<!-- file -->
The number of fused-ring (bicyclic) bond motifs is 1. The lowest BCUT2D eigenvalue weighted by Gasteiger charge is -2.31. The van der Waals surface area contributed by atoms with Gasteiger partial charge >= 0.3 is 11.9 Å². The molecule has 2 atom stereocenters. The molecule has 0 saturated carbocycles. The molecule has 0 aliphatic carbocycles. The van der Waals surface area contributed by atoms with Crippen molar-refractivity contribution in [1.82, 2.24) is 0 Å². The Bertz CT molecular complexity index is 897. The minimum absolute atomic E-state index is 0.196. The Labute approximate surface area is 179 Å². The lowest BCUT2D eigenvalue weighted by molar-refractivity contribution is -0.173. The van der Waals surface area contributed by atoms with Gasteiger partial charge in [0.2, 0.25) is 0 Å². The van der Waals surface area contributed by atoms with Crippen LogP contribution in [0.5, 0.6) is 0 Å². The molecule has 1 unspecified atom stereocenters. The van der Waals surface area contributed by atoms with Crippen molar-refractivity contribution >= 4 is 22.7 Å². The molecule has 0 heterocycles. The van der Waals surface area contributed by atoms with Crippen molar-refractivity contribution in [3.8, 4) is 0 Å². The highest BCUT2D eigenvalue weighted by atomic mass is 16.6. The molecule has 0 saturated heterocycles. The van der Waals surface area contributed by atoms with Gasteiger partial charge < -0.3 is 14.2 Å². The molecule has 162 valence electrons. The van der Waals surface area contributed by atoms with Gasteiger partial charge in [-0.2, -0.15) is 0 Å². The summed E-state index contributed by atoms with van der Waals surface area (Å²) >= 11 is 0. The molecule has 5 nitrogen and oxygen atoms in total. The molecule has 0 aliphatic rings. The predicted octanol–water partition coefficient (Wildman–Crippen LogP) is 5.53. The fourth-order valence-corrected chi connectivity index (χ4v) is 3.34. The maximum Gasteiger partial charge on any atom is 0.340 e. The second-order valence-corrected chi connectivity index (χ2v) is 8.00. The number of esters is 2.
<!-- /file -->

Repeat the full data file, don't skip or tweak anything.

The number of fused-ring (bicyclic) bond motifs is 1. The lowest BCUT2D eigenvalue weighted by Gasteiger charge is -2.31. The van der Waals surface area contributed by atoms with Gasteiger partial charge >= 0.3 is 11.9 Å². The molecule has 2 atom stereocenters. The molecule has 0 saturated carbocycles. The molecule has 0 aliphatic carbocycles. The van der Waals surface area contributed by atoms with Crippen molar-refractivity contribution in [1.82, 2.24) is 0 Å². The Bertz CT molecular complexity index is 897. The minimum absolute atomic E-state index is 0.196. The Labute approximate surface area is 179 Å². The lowest BCUT2D eigenvalue weighted by molar-refractivity contribution is -0.173. The van der Waals surface area contributed by atoms with Gasteiger partial charge in [0.2, 0.25) is 0 Å². The van der Waals surface area contributed by atoms with Crippen LogP contribution in [0.5, 0.6) is 0 Å². The molecule has 1 unspecified atom stereocenters. The van der Waals surface area contributed by atoms with Crippen molar-refractivity contribution >= 4 is 22.7 Å². The molecule has 0 heterocycles. The van der Waals surface area contributed by atoms with Crippen molar-refractivity contribution in [3.8, 4) is 0 Å². The highest BCUT2D eigenvalue weighted by atomic mass is 16.6. The molecule has 0 saturated heterocycles. The van der Waals surface area contributed by atoms with Gasteiger partial charge < -0.3 is 14.2 Å². The molecule has 162 valence electrons. The van der Waals surface area contributed by atoms with Gasteiger partial charge in [-0.2, -0.15) is 0 Å². The summed E-state index contributed by atoms with van der Waals surface area (Å²) >= 11 is 0. The molecule has 5 nitrogen and oxygen atoms in total. The molecule has 0 aliphatic rings. The predicted octanol–water partition coefficient (Wildman–Crippen LogP) is 5.53. The fourth-order valence-corrected chi connectivity index (χ4v) is 3.34. The maximum Gasteiger partial charge on any atom is 0.340 e. The second-order valence-corrected chi connectivity index (χ2v) is 8.00. The number of esters is 2.